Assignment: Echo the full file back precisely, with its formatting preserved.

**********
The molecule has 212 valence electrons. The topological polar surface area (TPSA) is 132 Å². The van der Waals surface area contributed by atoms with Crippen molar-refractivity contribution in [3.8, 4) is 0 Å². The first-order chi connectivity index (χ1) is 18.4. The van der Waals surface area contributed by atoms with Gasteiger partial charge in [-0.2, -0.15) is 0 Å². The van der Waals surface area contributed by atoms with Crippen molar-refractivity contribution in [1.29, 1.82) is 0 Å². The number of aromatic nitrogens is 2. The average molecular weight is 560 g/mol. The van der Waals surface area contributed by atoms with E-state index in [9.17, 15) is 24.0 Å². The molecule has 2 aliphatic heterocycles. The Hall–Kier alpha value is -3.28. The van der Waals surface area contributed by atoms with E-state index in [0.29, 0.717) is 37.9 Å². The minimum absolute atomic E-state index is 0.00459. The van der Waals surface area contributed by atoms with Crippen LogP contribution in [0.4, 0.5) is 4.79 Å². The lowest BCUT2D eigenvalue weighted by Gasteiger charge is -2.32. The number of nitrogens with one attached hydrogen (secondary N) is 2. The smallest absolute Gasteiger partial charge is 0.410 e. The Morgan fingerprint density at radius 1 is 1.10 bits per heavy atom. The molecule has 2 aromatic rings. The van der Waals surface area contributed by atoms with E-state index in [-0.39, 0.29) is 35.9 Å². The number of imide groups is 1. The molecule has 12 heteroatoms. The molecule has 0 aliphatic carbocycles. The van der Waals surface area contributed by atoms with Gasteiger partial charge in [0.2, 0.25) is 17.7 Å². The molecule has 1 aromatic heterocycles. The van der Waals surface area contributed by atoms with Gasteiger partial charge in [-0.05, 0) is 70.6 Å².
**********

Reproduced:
The molecule has 212 valence electrons. The topological polar surface area (TPSA) is 132 Å². The van der Waals surface area contributed by atoms with Crippen molar-refractivity contribution in [3.8, 4) is 0 Å². The first-order chi connectivity index (χ1) is 18.4. The van der Waals surface area contributed by atoms with Gasteiger partial charge in [-0.2, -0.15) is 0 Å². The van der Waals surface area contributed by atoms with Crippen molar-refractivity contribution in [1.29, 1.82) is 0 Å². The number of aromatic nitrogens is 2. The average molecular weight is 560 g/mol. The van der Waals surface area contributed by atoms with E-state index in [9.17, 15) is 24.0 Å². The molecule has 2 aliphatic heterocycles. The Hall–Kier alpha value is -3.28. The van der Waals surface area contributed by atoms with E-state index in [0.29, 0.717) is 37.9 Å². The minimum absolute atomic E-state index is 0.00459. The van der Waals surface area contributed by atoms with Crippen LogP contribution in [0.4, 0.5) is 4.79 Å². The lowest BCUT2D eigenvalue weighted by Gasteiger charge is -2.32. The number of nitrogens with one attached hydrogen (secondary N) is 2. The smallest absolute Gasteiger partial charge is 0.410 e. The Morgan fingerprint density at radius 1 is 1.10 bits per heavy atom. The molecule has 2 aromatic rings. The van der Waals surface area contributed by atoms with E-state index in [-0.39, 0.29) is 35.9 Å². The number of imide groups is 1. The molecule has 12 heteroatoms. The molecule has 0 aliphatic carbocycles. The van der Waals surface area contributed by atoms with Gasteiger partial charge in [0.2, 0.25) is 17.7 Å². The molecule has 1 aromatic heterocycles. The van der Waals surface area contributed by atoms with Gasteiger partial charge in [-0.05, 0) is 70.6 Å².